Document Type

In Memoriam

Publication Date

2017

Abstract

In 1886, Oliver Wendell Holmes, Jr., then a Professor at Harvard Law School, gave a talk to the students of Harvard College, which included a much-quoted line: “I say – and I say no longer with any doubt – that a man may live greatly in the law…. [H]e may wreak himself upon life, may drink the bitter cup of heroism, may wear his heart out after the unattainable.”

Holmes set a high standard for greatness. It was not enough for him that a lawyer succeed in “the greedy watch for clients and practice of shopkeepers’ arts,” but rather he had to “wreak himself upon life.”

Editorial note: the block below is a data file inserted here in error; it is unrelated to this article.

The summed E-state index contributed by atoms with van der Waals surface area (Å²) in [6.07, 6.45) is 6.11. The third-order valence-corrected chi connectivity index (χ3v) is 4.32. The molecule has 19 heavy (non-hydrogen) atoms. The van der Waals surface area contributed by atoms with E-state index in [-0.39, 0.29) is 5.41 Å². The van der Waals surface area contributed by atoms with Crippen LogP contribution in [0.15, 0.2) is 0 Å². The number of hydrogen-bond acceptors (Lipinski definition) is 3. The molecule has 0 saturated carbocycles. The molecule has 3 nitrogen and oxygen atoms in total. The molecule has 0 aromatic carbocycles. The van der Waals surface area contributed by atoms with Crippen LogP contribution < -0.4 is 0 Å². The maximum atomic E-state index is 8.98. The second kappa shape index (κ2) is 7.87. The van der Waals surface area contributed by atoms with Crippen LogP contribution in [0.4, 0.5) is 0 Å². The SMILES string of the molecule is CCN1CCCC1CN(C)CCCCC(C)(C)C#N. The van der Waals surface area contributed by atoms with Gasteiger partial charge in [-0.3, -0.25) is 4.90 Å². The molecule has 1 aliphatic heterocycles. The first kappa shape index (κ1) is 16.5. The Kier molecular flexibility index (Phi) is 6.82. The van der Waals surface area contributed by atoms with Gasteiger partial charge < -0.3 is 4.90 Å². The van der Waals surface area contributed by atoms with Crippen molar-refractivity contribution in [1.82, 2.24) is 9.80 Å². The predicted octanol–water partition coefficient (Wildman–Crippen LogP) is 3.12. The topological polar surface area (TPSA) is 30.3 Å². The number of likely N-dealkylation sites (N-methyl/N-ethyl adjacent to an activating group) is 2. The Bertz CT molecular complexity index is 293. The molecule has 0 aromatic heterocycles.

Few can meet this standard, but Jack Greenberg is one of the clearest examples in our time of someone who surpassed it with ease, “living greatly” in the law in his own distinctive way – more understated and less rhetorical than Holmes but still attaining “the unattainable.” I recognize, of course, that Jack would have strenuously resisted the term “hero” being applied to him. Down to earth, modest, and never flamboyant, he nonetheless never ceased to “wreak himself upon life.”

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